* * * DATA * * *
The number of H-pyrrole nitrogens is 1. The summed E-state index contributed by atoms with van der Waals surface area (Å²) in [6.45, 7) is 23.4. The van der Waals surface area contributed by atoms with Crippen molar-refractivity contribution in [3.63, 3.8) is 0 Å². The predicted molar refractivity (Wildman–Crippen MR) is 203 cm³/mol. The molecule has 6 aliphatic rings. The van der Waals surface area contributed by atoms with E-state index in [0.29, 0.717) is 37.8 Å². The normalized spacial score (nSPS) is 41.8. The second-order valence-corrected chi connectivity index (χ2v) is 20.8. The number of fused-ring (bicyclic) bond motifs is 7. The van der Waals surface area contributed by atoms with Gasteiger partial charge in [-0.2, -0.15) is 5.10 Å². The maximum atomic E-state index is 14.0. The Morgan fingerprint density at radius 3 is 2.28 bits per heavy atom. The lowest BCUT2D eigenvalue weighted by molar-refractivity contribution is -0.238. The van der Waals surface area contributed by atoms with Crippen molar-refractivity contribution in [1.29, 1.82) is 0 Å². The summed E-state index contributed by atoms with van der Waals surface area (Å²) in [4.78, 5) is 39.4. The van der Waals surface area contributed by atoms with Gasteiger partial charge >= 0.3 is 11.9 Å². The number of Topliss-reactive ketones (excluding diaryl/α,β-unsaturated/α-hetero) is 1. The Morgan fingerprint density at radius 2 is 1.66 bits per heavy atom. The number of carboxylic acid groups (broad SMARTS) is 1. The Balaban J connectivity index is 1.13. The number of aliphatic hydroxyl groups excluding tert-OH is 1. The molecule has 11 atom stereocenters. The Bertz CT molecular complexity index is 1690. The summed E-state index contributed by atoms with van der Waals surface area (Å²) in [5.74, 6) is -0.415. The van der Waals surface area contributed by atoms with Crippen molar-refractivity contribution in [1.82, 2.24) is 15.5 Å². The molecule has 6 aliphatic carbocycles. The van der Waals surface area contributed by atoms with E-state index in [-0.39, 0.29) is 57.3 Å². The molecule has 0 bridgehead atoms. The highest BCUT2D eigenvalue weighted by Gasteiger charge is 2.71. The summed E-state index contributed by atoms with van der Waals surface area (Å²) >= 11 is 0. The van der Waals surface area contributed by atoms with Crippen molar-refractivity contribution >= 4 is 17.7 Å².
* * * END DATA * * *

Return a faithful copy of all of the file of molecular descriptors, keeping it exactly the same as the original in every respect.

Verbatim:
The number of H-pyrrole nitrogens is 1. The summed E-state index contributed by atoms with van der Waals surface area (Å²) in [6.45, 7) is 23.4. The van der Waals surface area contributed by atoms with Crippen molar-refractivity contribution in [3.63, 3.8) is 0 Å². The predicted molar refractivity (Wildman–Crippen MR) is 203 cm³/mol. The molecule has 6 aliphatic rings. The van der Waals surface area contributed by atoms with E-state index in [0.29, 0.717) is 37.8 Å². The normalized spacial score (nSPS) is 41.8. The second-order valence-corrected chi connectivity index (χ2v) is 20.8. The number of fused-ring (bicyclic) bond motifs is 7. The van der Waals surface area contributed by atoms with Gasteiger partial charge in [-0.2, -0.15) is 5.10 Å². The maximum atomic E-state index is 14.0. The Morgan fingerprint density at radius 3 is 2.28 bits per heavy atom. The lowest BCUT2D eigenvalue weighted by molar-refractivity contribution is -0.238. The van der Waals surface area contributed by atoms with Crippen molar-refractivity contribution in [1.29, 1.82) is 0 Å². The summed E-state index contributed by atoms with van der Waals surface area (Å²) in [4.78, 5) is 39.4. The van der Waals surface area contributed by atoms with Gasteiger partial charge >= 0.3 is 11.9 Å². The number of Topliss-reactive ketones (excluding diaryl/α,β-unsaturated/α-hetero) is 1. The Morgan fingerprint density at radius 2 is 1.66 bits per heavy atom. The number of carboxylic acid groups (broad SMARTS) is 1. The Balaban J connectivity index is 1.13. The number of aliphatic hydroxyl groups excluding tert-OH is 1. The molecule has 11 atom stereocenters. The Bertz CT molecular complexity index is 1690. The summed E-state index contributed by atoms with van der Waals surface area (Å²) in [5.74, 6) is -0.415. The van der Waals surface area contributed by atoms with Crippen molar-refractivity contribution in [1.82, 2.24) is 15.5 Å². The molecule has 6 aliphatic carbocycles. The van der Waals surface area contributed by atoms with E-state index in [-0.39, 0.29) is 57.3 Å². The molecule has 0 bridgehead atoms. The highest BCUT2D eigenvalue weighted by Gasteiger charge is 2.71. The summed E-state index contributed by atoms with van der Waals surface area (Å²) >= 11 is 0. The van der Waals surface area contributed by atoms with Crippen molar-refractivity contribution >= 4 is 17.7 Å².